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At first, I'm not able to name my question properly, so this will be adjusted

I recently experienced an international network gap. Mean when some part of world wide network is unavailable.

I'm able to find out using ping,traceroute,nmap tools where the gap occurs and where are my requests thrown away or discarded.

example of recent gap:

traceroute to (, 64 hops max, 52 byte packets
 1  comtrend.home (  3.934 ms  0.860 ms  0.775 ms
 2 (  24.264 ms  24.790 ms  23.823 ms
 3 (  25.447 ms  25.848 ms  26.754 ms
 4 (  34.816 ms  27.087 ms  27.312 ms
 5 (  29.056 ms  27.352 ms  43.560 ms
 6 (  25.538 ms  26.177 ms  25.337 ms
 7 (  45.752 ms (  104.951 ms  46.658 ms
 8 (  44.561 ms (  48.202 ms (  47.801 ms
 9 (  44.551 ms (  288.925 ms (  158.111 ms
10 (  198.061 ms (  48.478 ms (  48.574 ms
11 (  50.303 ms (  55.350 ms (  56.176 ms
12 (  56.409 ms (  55.947 ms (  56.371 ms
13 (  57.218 ms (  55.703 ms (  56.929 ms
14  * * *
15  * * *
16  * * *
17  * * *
18  * * *
19  * * *
20  * * *
21  * * *
22  * * *

icmp_echo gave me request timeout, so I traced the request to (which is my VPS)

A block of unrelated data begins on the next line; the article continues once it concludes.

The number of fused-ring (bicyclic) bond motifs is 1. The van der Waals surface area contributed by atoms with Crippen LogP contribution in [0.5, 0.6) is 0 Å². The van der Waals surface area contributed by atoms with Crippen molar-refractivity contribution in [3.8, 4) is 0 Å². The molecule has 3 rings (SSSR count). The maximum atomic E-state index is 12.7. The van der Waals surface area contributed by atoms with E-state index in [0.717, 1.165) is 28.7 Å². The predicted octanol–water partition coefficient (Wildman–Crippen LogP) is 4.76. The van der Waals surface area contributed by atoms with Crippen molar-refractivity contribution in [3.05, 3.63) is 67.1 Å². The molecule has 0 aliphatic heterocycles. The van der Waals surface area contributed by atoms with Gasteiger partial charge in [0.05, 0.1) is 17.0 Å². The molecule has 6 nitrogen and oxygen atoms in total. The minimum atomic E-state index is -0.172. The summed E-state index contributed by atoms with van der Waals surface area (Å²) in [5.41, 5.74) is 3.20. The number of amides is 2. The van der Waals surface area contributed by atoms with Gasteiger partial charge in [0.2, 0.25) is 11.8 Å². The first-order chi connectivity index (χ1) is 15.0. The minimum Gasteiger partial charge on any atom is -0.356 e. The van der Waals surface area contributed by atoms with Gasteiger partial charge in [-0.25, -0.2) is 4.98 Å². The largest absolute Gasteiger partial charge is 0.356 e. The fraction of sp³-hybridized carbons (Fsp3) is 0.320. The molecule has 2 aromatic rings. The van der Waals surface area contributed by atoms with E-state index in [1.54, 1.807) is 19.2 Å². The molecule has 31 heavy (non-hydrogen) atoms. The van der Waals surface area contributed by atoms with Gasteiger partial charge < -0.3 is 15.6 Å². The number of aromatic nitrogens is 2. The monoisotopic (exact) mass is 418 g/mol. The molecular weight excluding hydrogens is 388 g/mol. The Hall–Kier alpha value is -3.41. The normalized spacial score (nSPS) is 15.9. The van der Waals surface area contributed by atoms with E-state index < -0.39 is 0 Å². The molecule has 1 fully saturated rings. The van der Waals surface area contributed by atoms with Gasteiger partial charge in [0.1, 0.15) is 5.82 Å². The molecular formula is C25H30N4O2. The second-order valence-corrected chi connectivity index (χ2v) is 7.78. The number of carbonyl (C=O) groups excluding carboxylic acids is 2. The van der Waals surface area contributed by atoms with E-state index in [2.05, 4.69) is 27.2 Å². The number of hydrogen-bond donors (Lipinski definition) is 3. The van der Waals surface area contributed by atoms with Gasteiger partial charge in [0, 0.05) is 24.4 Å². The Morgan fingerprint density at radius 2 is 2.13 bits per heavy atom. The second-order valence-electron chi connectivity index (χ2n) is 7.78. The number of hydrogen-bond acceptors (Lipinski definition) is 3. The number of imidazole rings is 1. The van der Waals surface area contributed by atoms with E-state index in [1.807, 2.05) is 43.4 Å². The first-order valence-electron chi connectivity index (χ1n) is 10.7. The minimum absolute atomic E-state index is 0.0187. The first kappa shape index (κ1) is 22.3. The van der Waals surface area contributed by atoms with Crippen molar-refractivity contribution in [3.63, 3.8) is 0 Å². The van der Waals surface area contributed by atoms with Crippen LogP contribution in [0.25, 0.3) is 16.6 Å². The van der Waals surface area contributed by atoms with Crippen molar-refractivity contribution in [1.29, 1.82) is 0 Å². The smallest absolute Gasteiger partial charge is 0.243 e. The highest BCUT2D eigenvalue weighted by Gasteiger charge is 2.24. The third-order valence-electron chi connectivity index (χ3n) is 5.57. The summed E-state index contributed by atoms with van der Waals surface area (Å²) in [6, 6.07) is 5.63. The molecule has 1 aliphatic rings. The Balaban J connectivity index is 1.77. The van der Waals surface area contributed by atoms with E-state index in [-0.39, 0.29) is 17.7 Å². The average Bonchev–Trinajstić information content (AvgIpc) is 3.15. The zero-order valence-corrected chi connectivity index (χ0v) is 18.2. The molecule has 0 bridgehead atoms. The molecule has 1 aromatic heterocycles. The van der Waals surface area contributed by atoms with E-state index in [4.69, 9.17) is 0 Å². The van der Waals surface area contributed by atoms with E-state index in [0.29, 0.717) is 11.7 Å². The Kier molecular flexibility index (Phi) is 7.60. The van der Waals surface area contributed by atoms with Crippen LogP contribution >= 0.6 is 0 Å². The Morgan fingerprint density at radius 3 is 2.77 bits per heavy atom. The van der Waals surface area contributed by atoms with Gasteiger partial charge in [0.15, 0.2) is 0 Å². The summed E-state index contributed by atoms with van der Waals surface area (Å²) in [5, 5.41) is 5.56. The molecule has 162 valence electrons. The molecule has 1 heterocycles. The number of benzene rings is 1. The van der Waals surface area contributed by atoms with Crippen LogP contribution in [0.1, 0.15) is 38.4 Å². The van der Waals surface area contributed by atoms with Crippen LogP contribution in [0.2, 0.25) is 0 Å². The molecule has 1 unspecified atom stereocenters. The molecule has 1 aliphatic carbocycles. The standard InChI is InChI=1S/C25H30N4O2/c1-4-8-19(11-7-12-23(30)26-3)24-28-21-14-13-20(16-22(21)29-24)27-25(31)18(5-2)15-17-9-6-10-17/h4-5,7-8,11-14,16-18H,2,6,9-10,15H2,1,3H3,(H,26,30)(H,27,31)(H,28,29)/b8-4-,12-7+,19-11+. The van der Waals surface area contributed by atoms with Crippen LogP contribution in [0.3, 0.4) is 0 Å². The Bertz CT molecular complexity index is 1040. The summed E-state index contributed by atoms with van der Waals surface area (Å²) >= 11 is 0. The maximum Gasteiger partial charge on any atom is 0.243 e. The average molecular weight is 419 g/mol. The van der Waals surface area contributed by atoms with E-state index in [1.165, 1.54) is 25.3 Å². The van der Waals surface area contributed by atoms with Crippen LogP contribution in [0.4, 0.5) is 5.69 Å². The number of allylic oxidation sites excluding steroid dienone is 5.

This last IP is (according to located in Washington DC, USA. Does it mean, that in Washington, they're blocking traffic to this network node or what?

  • First, I wonder, if we can trace to where and who specific IP was allocated
    • I tried RIPE DB Query, but I wonder if this is the right way
    • I know about reverse DNS query, but this is what traceroute does automatically
  • Second, If there is any world wide network monitoring system, where we can find out if there is any maintenance or network problem
    • I tried RIPE Atlas, where status of some (every? public?) nodes is displayed on map
  • Third (from question title), if we can somehow detect why this outage occurred
    • If it was some kind of bgp routes change or whatever it can be (I honestly don't know what reasons can be there)

Please excuse my language skills, I'm not sure if everything is laid down correctly and clearly. Ask if anything is unclear. Thanks

share|improve this question
try traceroute -I (thats cap I for india, not l for lemon) – Sirex Jan 3 '12 at 11:41
also worth pointing out that machines can block traceroute without being down as well – anthonysomerset Jan 3 '12 at 11:55
up vote 4 down vote accepted

Reverse-DNS to gather the 'owner' of an IP really isn't the way to go. The reverse tables are most often not updated by IPs provider and doesn't provide much in term of diagnostic. (This is different in the email world - as filtering rules are often added to determine the validity of reverse lookup).

To get the 'block owner', you should go to the attribution authority. RIPE is only 1 of 5 Regional Internet Registry (RIR). AfriNIC, ARIN, APNIC, LACNIC are the others one. Their WHOIS tables are SUPPOSED to be up-to-date and give you the official owner & some contact informations.

For more in depth investigation, I like ROBTEX ( It shows you the owner (as per their own database) along with its registered peers and AS numbers (required for BGP).